Judge says prosecutors should follow the law. Prosecutors revolt.
Judge Kozinski also rebuked, along with 4 other Federal Judges Seattle’s King County Prosecutor Dan Satterberg on another matter.
By Radley Balko March 7, 2014
I’ve addressed the problem of prosecutorial misconduct here a few times before — both its prevalence, and the fact that misbehaving prosecutors are rarely sanctioned or disciplined. Recently (or perhaps the better word is finally), some judges have begun to speak out about the problem including, most notably, Alex Kozinski, the influential judge on the U.S. Court of Appeals for the 9th Circuit.
Late last year, South Carolina State Supreme Court Justice Donald Beatty joined Kozinski. At a state solicitors’ convention in Myrtle Beach, Beatty cautioned that prosecutors in the state have been “getting away with too much for too long.” He added, “The court will no longer overlook unethical conduct, such as witness tampering, selective and retaliatory prosecutions, perjury and suppression of evidence. You better follow the rules or we are coming after you and will make an example. The pendulum has been swinging in the wrong direction for too long and now it’s going in the other direction. Your bar licenses will be in jeopardy. We will take your license.”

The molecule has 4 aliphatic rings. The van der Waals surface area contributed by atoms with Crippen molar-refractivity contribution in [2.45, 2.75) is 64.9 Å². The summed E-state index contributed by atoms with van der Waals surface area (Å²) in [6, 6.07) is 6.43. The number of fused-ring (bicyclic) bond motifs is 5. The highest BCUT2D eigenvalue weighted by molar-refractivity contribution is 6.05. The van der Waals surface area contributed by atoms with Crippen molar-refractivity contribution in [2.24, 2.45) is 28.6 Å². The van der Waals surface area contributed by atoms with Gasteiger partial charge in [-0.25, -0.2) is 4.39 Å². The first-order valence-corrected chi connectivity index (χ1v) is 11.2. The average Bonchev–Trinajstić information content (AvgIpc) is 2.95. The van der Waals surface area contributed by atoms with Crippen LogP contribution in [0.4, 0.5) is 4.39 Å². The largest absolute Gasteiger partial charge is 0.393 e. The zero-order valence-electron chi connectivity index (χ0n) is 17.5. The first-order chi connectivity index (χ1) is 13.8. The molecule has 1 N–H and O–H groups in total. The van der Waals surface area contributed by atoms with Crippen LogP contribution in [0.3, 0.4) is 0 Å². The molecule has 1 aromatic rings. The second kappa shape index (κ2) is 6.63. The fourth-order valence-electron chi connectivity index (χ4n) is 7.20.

You’d think that there’s little here with which a conscientious prosecutor could quarrel. At most, a prosecutor might argue that Beatty exaggerated the extent of misconduct in South Carolina. (I don’t know if that’s true, only that that’s a conceivable response.) But that prosecutors shouldn’t suborn perjury, shouldn’t retaliate against political opponents, shouldn’t suppress evidence, and that those who do should be disciplined — these don’t seem like controversial things to say. If most prosecutors are following the rules, you’d think they’d have little to fear, and in fact would want their rogue colleagues identified and sanctioned.
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